Traditional Sardinian handwoven textiles are uniquely beautiful in their design and creation. The artistry and the intrinsic quality of the handmade are apparent. The textiles carry the anima, or spirt, of the weaver and the island.
Your appreciation of this grows when you understand how the weavings are created.
Whether it’s done in the home or studio, handweaving is demanding and time-intensive. It requires patience, engineering skill, and physical strength. Weaving involves many steps, and progress is slow. The weavings are made with care, attention, and respect for the old ways. The results — rugs, wall hangings, tablecloths, bedspreads, pillow shams, bags, and more — are unparalleled.
The most unique and famous Sardinian handwoven textiles are found in Samugheo, in the center of the island. Other areas of Sardinia have distinct styles of weaving, stemming from the different land, climate, and types of looms available.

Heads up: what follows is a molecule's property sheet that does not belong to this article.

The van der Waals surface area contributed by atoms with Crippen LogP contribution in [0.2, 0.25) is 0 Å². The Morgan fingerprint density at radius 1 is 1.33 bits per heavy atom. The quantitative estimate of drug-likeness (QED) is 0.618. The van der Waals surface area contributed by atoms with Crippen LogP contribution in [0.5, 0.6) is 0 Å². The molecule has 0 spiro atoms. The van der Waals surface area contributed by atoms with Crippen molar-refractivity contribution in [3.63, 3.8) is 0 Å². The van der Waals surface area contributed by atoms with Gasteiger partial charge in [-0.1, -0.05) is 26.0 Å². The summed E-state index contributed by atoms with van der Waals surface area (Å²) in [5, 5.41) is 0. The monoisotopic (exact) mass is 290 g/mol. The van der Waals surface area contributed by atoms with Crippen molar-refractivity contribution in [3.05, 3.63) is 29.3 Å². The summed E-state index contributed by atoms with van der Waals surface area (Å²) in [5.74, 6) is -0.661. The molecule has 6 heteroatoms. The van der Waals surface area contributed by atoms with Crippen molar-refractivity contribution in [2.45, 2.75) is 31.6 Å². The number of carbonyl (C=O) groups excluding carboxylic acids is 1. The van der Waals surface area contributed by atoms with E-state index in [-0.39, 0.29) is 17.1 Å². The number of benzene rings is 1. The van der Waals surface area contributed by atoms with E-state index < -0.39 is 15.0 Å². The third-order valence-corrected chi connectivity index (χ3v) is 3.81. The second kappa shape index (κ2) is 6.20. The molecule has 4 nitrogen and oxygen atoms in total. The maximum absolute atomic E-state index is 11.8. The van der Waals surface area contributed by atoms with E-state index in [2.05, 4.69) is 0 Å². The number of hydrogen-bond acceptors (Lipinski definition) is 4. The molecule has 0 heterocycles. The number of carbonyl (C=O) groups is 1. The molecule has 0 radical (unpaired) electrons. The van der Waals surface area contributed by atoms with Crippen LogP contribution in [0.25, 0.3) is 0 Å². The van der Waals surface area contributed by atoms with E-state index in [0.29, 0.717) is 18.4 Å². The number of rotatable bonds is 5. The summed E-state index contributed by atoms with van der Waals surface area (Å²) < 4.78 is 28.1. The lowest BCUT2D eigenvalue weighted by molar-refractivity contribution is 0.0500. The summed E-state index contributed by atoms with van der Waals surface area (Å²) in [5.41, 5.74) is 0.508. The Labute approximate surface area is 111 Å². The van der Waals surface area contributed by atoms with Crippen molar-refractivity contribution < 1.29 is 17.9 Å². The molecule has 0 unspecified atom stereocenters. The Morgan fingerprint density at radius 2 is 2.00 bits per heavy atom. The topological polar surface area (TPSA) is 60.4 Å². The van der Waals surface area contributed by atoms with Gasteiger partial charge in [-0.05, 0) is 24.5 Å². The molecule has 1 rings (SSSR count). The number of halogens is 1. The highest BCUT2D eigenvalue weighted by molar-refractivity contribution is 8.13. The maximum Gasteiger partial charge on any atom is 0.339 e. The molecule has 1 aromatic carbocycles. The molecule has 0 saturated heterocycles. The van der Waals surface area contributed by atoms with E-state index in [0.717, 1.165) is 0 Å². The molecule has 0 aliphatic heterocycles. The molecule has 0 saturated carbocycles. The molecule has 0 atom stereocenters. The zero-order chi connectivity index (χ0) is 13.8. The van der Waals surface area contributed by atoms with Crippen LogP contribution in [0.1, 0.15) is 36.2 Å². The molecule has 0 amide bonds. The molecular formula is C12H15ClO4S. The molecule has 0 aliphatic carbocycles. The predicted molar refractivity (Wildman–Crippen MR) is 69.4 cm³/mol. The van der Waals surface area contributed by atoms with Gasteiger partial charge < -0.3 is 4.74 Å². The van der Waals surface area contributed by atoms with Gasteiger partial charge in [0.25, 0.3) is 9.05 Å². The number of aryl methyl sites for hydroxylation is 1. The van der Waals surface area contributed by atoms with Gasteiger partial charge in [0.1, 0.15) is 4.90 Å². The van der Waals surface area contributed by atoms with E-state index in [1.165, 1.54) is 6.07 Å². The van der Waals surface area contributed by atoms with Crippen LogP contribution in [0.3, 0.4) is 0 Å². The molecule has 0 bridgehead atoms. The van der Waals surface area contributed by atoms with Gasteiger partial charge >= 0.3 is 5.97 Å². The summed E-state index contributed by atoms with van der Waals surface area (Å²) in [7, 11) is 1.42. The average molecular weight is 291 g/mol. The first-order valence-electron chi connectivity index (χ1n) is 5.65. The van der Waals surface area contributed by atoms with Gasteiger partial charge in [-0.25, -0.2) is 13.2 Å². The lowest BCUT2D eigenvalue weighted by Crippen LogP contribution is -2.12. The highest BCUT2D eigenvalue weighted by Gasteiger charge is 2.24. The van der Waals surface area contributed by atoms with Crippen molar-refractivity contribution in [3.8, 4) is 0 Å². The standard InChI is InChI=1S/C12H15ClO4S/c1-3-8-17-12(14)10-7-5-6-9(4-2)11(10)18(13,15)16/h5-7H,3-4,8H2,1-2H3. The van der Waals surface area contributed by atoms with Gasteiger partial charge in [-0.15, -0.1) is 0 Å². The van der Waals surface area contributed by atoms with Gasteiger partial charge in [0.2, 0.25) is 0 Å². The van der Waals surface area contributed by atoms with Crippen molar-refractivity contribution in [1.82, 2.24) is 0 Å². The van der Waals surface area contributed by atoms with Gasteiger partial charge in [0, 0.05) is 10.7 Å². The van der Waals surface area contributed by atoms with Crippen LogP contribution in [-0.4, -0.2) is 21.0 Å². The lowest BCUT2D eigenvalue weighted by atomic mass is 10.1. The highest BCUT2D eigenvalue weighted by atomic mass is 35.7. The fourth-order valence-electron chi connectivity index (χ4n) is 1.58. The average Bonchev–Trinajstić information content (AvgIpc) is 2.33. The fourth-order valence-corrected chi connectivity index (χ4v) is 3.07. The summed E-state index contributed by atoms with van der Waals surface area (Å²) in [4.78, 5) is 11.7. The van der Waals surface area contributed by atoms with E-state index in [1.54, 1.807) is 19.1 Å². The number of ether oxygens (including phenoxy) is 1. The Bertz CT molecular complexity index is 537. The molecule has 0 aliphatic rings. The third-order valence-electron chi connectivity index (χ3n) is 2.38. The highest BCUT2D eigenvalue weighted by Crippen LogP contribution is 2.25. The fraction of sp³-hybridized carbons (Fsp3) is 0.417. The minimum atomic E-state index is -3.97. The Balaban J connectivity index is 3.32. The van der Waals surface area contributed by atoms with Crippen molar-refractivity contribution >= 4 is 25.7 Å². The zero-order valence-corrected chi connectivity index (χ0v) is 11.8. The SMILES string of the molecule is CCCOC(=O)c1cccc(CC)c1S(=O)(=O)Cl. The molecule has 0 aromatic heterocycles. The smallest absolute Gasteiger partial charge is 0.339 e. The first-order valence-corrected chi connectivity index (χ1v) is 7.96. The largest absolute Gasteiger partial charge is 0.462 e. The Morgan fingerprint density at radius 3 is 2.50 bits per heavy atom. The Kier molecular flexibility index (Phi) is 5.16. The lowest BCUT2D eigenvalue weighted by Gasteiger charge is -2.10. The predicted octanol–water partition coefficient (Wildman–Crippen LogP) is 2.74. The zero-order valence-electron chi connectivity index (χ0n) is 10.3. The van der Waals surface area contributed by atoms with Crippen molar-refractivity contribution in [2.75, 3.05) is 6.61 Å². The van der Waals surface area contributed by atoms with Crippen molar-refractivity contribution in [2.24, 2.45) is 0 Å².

No matter the area or century, the handweavers and carriers of the tradition have been, and are, women, tessitrici artigianali: Strong, independent, caring, hard-working, dedicated masters of their art.
This page presents the traditions of the three towns best known for their weaving. A map is at the bottom of the page. Scroll down to read all, or click a link to jump to a specific section.
- Samugheo is in the center of the island, and handweavers here use horizontal hand looms to fashion pibiones and intricate patterns in various natural fibers.
- Nule is high in the mountains and handweavers here use vertical hand looms to weave complex patterns, stripes, and geometrical designs in wool.
- Aggius is inland in rocky Gallura, and weavers use horizontal hand looms to weave diverse patterns and stripes in wool and cotton.